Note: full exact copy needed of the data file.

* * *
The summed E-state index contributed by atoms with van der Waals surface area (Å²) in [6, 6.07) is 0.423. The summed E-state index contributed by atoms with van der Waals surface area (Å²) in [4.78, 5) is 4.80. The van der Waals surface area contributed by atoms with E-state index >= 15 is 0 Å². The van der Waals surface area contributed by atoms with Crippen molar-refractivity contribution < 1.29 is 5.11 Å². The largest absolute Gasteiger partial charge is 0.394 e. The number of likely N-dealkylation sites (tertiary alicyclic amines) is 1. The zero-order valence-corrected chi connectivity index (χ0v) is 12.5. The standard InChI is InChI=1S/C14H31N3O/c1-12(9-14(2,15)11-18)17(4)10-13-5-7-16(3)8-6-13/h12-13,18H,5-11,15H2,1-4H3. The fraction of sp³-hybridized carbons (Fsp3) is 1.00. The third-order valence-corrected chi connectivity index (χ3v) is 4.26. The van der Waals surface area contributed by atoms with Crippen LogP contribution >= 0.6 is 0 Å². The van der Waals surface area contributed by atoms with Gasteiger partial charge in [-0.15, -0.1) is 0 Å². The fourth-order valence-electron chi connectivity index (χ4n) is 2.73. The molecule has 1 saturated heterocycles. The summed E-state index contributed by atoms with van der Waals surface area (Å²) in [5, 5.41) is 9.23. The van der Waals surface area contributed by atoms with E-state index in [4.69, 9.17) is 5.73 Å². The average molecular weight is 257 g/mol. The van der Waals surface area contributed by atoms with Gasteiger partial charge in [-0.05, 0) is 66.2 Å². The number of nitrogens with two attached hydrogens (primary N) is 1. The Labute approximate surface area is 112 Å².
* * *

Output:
The summed E-state index contributed by atoms with van der Waals surface area (Å²) in [6, 6.07) is 0.423. The summed E-state index contributed by atoms with van der Waals surface area (Å²) in [4.78, 5) is 4.80. The van der Waals surface area contributed by atoms with E-state index >= 15 is 0 Å². The van der Waals surface area contributed by atoms with Crippen molar-refractivity contribution < 1.29 is 5.11 Å². The largest absolute Gasteiger partial charge is 0.394 e. The number of likely N-dealkylation sites (tertiary alicyclic amines) is 1. The zero-order valence-corrected chi connectivity index (χ0v) is 12.5. The standard InChI is InChI=1S/C14H31N3O/c1-12(9-14(2,15)11-18)17(4)10-13-5-7-16(3)8-6-13/h12-13,18H,5-11,15H2,1-4H3. The fraction of sp³-hybridized carbons (Fsp3) is 1.00. The third-order valence-corrected chi connectivity index (χ3v) is 4.26. The van der Waals surface area contributed by atoms with Crippen LogP contribution >= 0.6 is 0 Å². The van der Waals surface area contributed by atoms with Gasteiger partial charge in [-0.15, -0.1) is 0 Å². The fourth-order valence-electron chi connectivity index (χ4n) is 2.73. The molecule has 1 saturated heterocycles. The summed E-state index contributed by atoms with van der Waals surface area (Å²) in [5, 5.41) is 9.23. The van der Waals surface area contributed by atoms with E-state index in [4.69, 9.17) is 5.73 Å². The average molecular weight is 257 g/mol. The van der Waals surface area contributed by atoms with Gasteiger partial charge in [-0.05, 0) is 66.2 Å². The number of nitrogens with two attached hydrogens (primary N) is 1. The Labute approximate surface area is 112 Å².